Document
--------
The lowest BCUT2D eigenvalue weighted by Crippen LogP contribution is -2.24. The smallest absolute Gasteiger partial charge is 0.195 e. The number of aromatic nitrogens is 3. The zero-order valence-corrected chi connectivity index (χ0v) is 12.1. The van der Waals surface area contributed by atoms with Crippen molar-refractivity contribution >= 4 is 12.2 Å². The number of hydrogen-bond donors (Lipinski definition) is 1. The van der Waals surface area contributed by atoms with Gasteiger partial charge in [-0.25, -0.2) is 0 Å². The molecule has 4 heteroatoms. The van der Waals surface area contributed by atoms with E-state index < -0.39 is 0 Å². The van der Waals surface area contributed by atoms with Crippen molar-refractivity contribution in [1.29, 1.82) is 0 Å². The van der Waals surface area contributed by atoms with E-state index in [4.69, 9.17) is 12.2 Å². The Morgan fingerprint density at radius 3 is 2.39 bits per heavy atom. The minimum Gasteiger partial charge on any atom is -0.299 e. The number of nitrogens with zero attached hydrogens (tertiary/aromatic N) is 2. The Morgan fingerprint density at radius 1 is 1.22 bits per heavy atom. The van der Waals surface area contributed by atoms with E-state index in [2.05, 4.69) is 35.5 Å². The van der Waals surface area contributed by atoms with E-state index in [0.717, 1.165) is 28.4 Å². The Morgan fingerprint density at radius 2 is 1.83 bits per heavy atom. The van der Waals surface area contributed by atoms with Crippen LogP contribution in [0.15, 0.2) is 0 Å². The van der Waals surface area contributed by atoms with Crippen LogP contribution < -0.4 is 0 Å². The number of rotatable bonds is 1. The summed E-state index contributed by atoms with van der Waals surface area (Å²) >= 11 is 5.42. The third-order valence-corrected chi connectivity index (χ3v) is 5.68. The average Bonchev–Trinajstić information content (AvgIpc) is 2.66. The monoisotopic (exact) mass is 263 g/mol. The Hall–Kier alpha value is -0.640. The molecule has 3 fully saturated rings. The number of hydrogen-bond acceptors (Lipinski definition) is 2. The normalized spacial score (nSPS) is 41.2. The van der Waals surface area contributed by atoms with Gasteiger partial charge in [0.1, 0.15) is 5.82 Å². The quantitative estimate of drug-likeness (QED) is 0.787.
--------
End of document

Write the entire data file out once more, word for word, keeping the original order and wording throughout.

The lowest BCUT2D eigenvalue weighted by Crippen LogP contribution is -2.24. The smallest absolute Gasteiger partial charge is 0.195 e. The number of aromatic nitrogens is 3. The zero-order valence-corrected chi connectivity index (χ0v) is 12.1. The van der Waals surface area contributed by atoms with Crippen molar-refractivity contribution >= 4 is 12.2 Å². The number of hydrogen-bond donors (Lipinski definition) is 1. The van der Waals surface area contributed by atoms with Gasteiger partial charge in [-0.25, -0.2) is 0 Å². The molecule has 4 heteroatoms. The van der Waals surface area contributed by atoms with E-state index < -0.39 is 0 Å². The van der Waals surface area contributed by atoms with Crippen molar-refractivity contribution in [1.29, 1.82) is 0 Å². The van der Waals surface area contributed by atoms with E-state index in [4.69, 9.17) is 12.2 Å². The Morgan fingerprint density at radius 3 is 2.39 bits per heavy atom. The minimum Gasteiger partial charge on any atom is -0.299 e. The number of nitrogens with zero attached hydrogens (tertiary/aromatic N) is 2. The Morgan fingerprint density at radius 1 is 1.22 bits per heavy atom. The van der Waals surface area contributed by atoms with E-state index in [2.05, 4.69) is 35.5 Å². The van der Waals surface area contributed by atoms with E-state index in [0.717, 1.165) is 28.4 Å². The Morgan fingerprint density at radius 2 is 1.83 bits per heavy atom. The van der Waals surface area contributed by atoms with Crippen LogP contribution in [0.15, 0.2) is 0 Å². The van der Waals surface area contributed by atoms with Crippen LogP contribution < -0.4 is 0 Å². The number of rotatable bonds is 1. The summed E-state index contributed by atoms with van der Waals surface area (Å²) >= 11 is 5.42. The third-order valence-corrected chi connectivity index (χ3v) is 5.68. The average Bonchev–Trinajstić information content (AvgIpc) is 2.66. The monoisotopic (exact) mass is 263 g/mol. The Hall–Kier alpha value is -0.640. The molecule has 3 fully saturated rings. The number of hydrogen-bond acceptors (Lipinski definition) is 2. The normalized spacial score (nSPS) is 41.2. The van der Waals surface area contributed by atoms with Gasteiger partial charge in [0.1, 0.15) is 5.82 Å². The quantitative estimate of drug-likeness (QED) is 0.787.